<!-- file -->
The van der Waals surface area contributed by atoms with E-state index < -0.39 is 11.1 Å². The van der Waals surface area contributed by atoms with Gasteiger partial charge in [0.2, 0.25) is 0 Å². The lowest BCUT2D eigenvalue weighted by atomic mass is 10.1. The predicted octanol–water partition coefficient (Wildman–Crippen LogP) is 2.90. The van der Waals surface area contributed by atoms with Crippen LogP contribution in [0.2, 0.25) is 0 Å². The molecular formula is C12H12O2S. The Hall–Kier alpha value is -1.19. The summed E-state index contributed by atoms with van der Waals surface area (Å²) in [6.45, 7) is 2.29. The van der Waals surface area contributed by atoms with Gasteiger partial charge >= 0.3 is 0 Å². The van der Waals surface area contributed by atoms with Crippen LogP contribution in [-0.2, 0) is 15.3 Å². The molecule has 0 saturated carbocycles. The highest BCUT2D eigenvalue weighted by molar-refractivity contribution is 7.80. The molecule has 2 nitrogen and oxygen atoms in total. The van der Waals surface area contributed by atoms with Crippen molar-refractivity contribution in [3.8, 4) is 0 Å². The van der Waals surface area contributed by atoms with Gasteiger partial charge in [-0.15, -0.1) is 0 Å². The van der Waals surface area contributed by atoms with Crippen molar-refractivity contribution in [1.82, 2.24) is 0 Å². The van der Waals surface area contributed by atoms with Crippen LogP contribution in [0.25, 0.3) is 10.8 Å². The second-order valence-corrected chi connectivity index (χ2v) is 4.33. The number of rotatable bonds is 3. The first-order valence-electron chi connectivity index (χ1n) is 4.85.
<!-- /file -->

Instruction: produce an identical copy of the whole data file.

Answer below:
The van der Waals surface area contributed by atoms with E-state index < -0.39 is 11.1 Å². The van der Waals surface area contributed by atoms with Gasteiger partial charge in [0.2, 0.25) is 0 Å². The lowest BCUT2D eigenvalue weighted by atomic mass is 10.1. The predicted octanol–water partition coefficient (Wildman–Crippen LogP) is 2.90. The van der Waals surface area contributed by atoms with Crippen LogP contribution in [0.2, 0.25) is 0 Å². The molecular formula is C12H12O2S. The Hall–Kier alpha value is -1.19. The summed E-state index contributed by atoms with van der Waals surface area (Å²) in [6.45, 7) is 2.29. The van der Waals surface area contributed by atoms with Gasteiger partial charge >= 0.3 is 0 Å². The van der Waals surface area contributed by atoms with Crippen LogP contribution in [-0.2, 0) is 15.3 Å². The molecule has 0 saturated carbocycles. The highest BCUT2D eigenvalue weighted by molar-refractivity contribution is 7.80. The molecule has 2 nitrogen and oxygen atoms in total. The van der Waals surface area contributed by atoms with Crippen molar-refractivity contribution in [3.8, 4) is 0 Å². The van der Waals surface area contributed by atoms with Gasteiger partial charge in [-0.15, -0.1) is 0 Å². The van der Waals surface area contributed by atoms with Crippen molar-refractivity contribution in [1.82, 2.24) is 0 Å². The van der Waals surface area contributed by atoms with Crippen LogP contribution in [0.25, 0.3) is 10.8 Å². The second-order valence-corrected chi connectivity index (χ2v) is 4.33. The number of rotatable bonds is 3. The first-order valence-electron chi connectivity index (χ1n) is 4.85.